Man's Best Friend

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Man's Best Friend

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Have you ever heard the phrase, “Man’s best friend?” If you have, then you will realize that this phrase refers to the relationship between man and dog. Recently, I suffered the loss of a loyal and faithful dog named Schnitzel (AKA Snitty or Snitz). He was with me since his birth and lived for almost 14 years. He became ill very suddenly, so it was quite a shock when I came home one night to see his hind legs sliding on the floor and realized that he had no control over them. So, after some treatments, it was time to say goodbye. That was really tough and one of the saddest moments in my life. However, I was very grateful to God that this did not happen while I was away at the Feast of Tabernacles. Father gave me quality time with Schnitzel, and I got to say goodbye to my trusted pal.

Some readers who have never owned a pet or had a close relationship with one may find it difficult to understand the bond that I had. I have had several weeks now to think about why it can be so difficult to come to terms with losing an animal. After all, it’s not a child or another human being.

My best mate

Schnitzel was always there to greet me after a grueling day at work; he would jump up and down, wag his tail, and give me a friendly bark as I came through the door. His “welcome home!” was always enthusiastic and always genuine. He never complained about pain, what he was fed, or anything I did. He accepted the cat (Kitty Ralph) I brought home from the animal shelter even though I could see he was jealous at times so I had to give them equal attention. He was my shadow most of the time that I was at home. We did almost everything together, and he loved going for walks. During this last year we would go out for about 20 minutes; just a couple of times around the local park on the nice grass. Sometimes he would go to the car after just one circuit, indicating that he was tired. If I insisted on going again, he would just run after me without protest. He was totally obedient.

During the last year of his life, he no longer jumped up on the bed at night. He had trouble jumping onto the sofa sometimes and instead just lay quietly at my feet. His vision was cloudy and poor peripherally, his hearing was weak, and he had only a few teeth remaining. If he got under my feet in the kitchen sometimes I would accidentally tread on his paws but he would come instantly for a pat when I quickly said I was sorry. In his eyes I could do no wrong.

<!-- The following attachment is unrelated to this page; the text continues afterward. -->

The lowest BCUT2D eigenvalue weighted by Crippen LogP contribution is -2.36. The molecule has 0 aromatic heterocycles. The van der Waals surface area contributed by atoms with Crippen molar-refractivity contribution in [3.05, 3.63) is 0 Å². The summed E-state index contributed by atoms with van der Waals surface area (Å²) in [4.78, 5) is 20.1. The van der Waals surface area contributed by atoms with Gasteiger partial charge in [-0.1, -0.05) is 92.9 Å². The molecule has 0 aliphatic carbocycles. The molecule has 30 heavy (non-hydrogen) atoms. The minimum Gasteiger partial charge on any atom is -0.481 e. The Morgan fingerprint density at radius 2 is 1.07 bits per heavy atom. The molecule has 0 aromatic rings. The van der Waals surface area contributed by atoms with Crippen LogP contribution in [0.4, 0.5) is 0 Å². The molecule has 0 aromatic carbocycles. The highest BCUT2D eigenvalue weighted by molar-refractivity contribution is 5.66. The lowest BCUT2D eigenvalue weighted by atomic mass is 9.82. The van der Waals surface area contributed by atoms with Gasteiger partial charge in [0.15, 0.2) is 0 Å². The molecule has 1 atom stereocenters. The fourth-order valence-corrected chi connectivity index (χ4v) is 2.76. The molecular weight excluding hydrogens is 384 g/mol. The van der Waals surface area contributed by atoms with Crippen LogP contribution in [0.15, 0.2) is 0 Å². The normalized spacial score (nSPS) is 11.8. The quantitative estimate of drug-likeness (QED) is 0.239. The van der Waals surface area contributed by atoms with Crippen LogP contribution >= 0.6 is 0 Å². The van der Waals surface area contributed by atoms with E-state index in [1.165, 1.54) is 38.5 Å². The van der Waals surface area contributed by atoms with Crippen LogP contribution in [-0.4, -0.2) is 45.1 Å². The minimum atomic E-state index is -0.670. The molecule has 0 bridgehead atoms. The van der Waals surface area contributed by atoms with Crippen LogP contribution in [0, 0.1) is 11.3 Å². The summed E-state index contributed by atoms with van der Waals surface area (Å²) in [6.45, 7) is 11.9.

Some of my happiest memories consist of coming home from our regular walks when Kitty Ralph would leap out from behind a bush when Schnitzel and I walked up the drive. Then they would run back and forth in circles and figure eights, all the while with Kitty chasing Snitz. It was so amusing because it would happen exactly the same way every time. They would literally run themselves out of breath and pant like crazy while I would open the door, and off they would dash to the water dish. It would have been nice to capture this on video but I think one would most likely see only a blur of dark grey chasing a tan and white shape. What great pals they were.

I will always treasure these lovely memories. Animals do have personalities. They do feel love. They enjoy being touched. They respond to different tones in our voice, and even show that they are jealous. Animals give you so much joy and love, make you laugh so hard that you find yourself crying, and they can be so entertaining. In our house, we had to spell the words “walk” and “treat” so that Schnitzel wouldn’t get excited. If we talked about going for a walk later in the day, Snitz would think we were going straight away for that walk, or he looked in my hands for the treats. Snitty did not understand the concept of time.

Schnitzel was a good little watchdog, my protector, and the one that I could sit quietly with, without having to say much at all. It felt like he could sense my emotions and feelings and respond accordingly. If children had a fight or a loud argument in our house, Schnitzel would retreat very quietly into his basket in my room with his head slightly lowered and eyes looking everywhere without turning his head, almost like he was watchful but did not want to be noticed. Conversely, if I was laughing he would open his mouth wide and seemingly give a broad smile with his tongue sticking out as if he was indicating he wanted to join in all the fun. If he was going to the vet, he would shake and tremble all over and shed fur from the stress. If I was sad and crying, he would sit next to me and put his paw on my leg as if to tell me he cared. He was such a comfort to me.

Man’s best friend can provide so many benefits. In return, they don’t ask for much; just some food, water, and shelter, and they won’t say no to a walk but they won’t force you to take them out either.

Man’s relationship with animals